On Thursday, March 11th, President Biden signed the $1.9 trillion COVID relief bill, the American Rescue Plan (ARP).  This is a tremendously large piece of legislation and there is a lot to unpack, but we wanted to call your attention to a few key items that are particularly relevant to the tax and financial world.   This overview certainly doesn’t cover everything, but here is a summary of what we consider to be key points of the bill:


Individual Direct Payments

The bill allocates funds for a third economic impact payment to qualifying Americans.

Individuals earning up to $75,000 and couples earning up to $150,000 would receive the full direct payments of $1,400 per person. Individuals will also receive an additional $1,400 payment for each dependent claimed on their tax returns.

Income cutoff is tighter than with previous bills, payments are phased out at $80,000 for individuals and $160,000 for couples filing jointly.  The IRS is going to base your stimulus payment off your most recently filed tax return.

IMPORTANT: The ARP contains a clause that stimulus payments will be paid out in two phases this time around.  In Phase 1, the IRS will take all the data it already has (from 2019 or 2020 tax returns) and pay stimulus payments out based on that.  For anyone who earned less in 2020 than in 2019 and has not filed your 2020 tax return yet, there will be a second date in which the IRS pays out to everyone who should have received more stimulus based on their 2020 filing.  This Phase 2 date is going to be the earlier of 90 days after tax deadline OR September 1.  This means that you don’t have to rush to get your 2020 taxes filed just so you can get your stimulus.  You’ll ultimately receive your full stimulus amount based on your 2020 income at a later date.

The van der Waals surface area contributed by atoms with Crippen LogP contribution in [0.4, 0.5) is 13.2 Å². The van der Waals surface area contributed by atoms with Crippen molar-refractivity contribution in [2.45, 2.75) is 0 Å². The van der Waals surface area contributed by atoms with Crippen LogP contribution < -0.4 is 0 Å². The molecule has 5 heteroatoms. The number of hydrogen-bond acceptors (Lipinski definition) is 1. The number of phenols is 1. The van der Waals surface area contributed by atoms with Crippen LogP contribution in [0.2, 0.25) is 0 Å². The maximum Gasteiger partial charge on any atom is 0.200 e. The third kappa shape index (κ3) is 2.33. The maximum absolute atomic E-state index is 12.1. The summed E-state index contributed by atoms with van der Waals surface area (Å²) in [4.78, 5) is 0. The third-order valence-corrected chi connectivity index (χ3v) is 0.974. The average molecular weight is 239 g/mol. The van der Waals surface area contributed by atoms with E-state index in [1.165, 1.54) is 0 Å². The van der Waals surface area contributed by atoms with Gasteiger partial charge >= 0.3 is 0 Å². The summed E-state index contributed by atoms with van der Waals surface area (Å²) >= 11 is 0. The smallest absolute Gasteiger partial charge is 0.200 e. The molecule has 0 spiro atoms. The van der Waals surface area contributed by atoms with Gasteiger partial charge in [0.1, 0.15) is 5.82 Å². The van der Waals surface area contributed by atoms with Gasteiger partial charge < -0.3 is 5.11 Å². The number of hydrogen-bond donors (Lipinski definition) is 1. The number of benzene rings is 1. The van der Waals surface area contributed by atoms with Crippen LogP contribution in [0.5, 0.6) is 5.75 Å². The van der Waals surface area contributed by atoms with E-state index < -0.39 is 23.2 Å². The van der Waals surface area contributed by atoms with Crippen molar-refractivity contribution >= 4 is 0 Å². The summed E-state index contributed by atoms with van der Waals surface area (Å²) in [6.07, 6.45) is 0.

The exact timing if stimulus payments is still unknown, but it’s likely to be soon.  The IRS pushed its first stimulus payments out in a matter of days after the December bill was signed, and we can probably expect stimulus payments to start going out as soon as next week.  Odds are that everyone who is eligible will receive their stimulus money by the end of March, but that is speculation at this time.

Unemployment Benefits

Federal unemployment insurance payments will remain at $300 per week and the benefits will extend through Sept. 6.  This is widely expected to be the last extension of unemployment benefits.

IMPORTANT: The ARP makes the first $10,200 in unemployment payments nontaxable for households with incomes under $150,000 in 2020.  This determination is a significant one that could save the average person who was on unemployment benefits over $1,500.

Expanded Child Tax Credit

The ARP legislation temporarily expands the child tax credit, increasing the amount to $3,000 for children ages 6 to 17 and $3,600 for children under age 6.  Dependents who are 18+ remain at a $500 credit.  Currently, this change is for tax year 2021 only, though it could become permanent at some point.

Families eligible for the expanded credit will receive these benefits monthly from July 2021 – December 2021.  This means that if you qualify, you will receive $300 per month per child under the age of 6 or $250 per month per child between 6-17 years old starting in July through the end of the year.

Like the stimulus payments, there is an income phase out for the expanded child tax credit.  Individuals making more than $75,000 and married couples making more than $150,000 won’t be eligible to receive the expanded child tax credit or the advance payments.  These individuals will still receive the base child tax credit of $2,000.

Unlike the stimulus payments, the IRS can and will get this money back from you if you made too much money when you file your 2021 taxes.  If 2020 was the only year that you were under the threshold to get the expanded Child Tax Credit, you should consider opting out of the expanded credit and the advance payments.  The IRS will be setting up a portal for opting out.